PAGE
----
Friday, July 3, 2015

Book Review: The Communist International and US Communism 1919-1929 by Jacob A. Zumoff

Jacob Zumoff justifies his new book on the early US Communist Party (CP), The Communist International and US Communism 1919-1929, on two grounds.  First, the previous studies (the most respected of which are those of Theodore Draper) frame the interaction of the Comintern and the CP as one of foreign influence vs American influence. (3)  Zumoff disagrees, his main thesis being that the Comintern crucially and productively intervened in the early history of the American CP -- most notably on the "Negro Question." (23)  However, this intervention become less beneficial over time as the Comintern, and thus the CP, Stalinized. (1) The second justification for a new study is the many new sources that have come to light. (11)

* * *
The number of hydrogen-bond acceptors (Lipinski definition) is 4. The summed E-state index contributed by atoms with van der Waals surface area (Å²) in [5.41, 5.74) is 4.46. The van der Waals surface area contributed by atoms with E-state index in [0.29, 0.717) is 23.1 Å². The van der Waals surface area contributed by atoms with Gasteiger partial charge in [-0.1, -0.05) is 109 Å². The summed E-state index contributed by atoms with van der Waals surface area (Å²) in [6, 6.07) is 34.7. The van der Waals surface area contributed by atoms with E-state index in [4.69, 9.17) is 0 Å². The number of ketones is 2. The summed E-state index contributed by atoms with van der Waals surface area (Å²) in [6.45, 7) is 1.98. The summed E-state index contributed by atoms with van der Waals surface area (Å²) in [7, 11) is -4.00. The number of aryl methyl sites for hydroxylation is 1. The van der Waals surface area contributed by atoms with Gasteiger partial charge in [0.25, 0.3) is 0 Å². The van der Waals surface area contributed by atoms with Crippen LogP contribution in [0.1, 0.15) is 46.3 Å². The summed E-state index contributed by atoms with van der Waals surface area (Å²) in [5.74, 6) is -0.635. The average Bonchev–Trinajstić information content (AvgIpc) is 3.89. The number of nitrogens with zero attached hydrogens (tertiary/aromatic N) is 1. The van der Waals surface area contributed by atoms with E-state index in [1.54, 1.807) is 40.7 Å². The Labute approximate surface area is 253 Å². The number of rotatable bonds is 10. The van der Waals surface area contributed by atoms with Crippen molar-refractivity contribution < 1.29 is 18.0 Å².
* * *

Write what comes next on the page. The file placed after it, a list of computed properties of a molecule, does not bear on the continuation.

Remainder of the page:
The definition of Stalinisation is important since Zumoff's thesis pivots on its emergence.  He rejects definitions of it as "centralization, political violence and dogmatism," noting Stalin hardly invented these tactics.  He also brushes aside Hermann Weber's definition which emphasizes a transformation to a monolithic and hierarchical party. (12)  Noting that Stalinism is a practice which extends beyond the person of Stalin himself, Zumoff finally defines it as "the ideological reflection of the degeneration of the Comintern... starting in 1924." (13)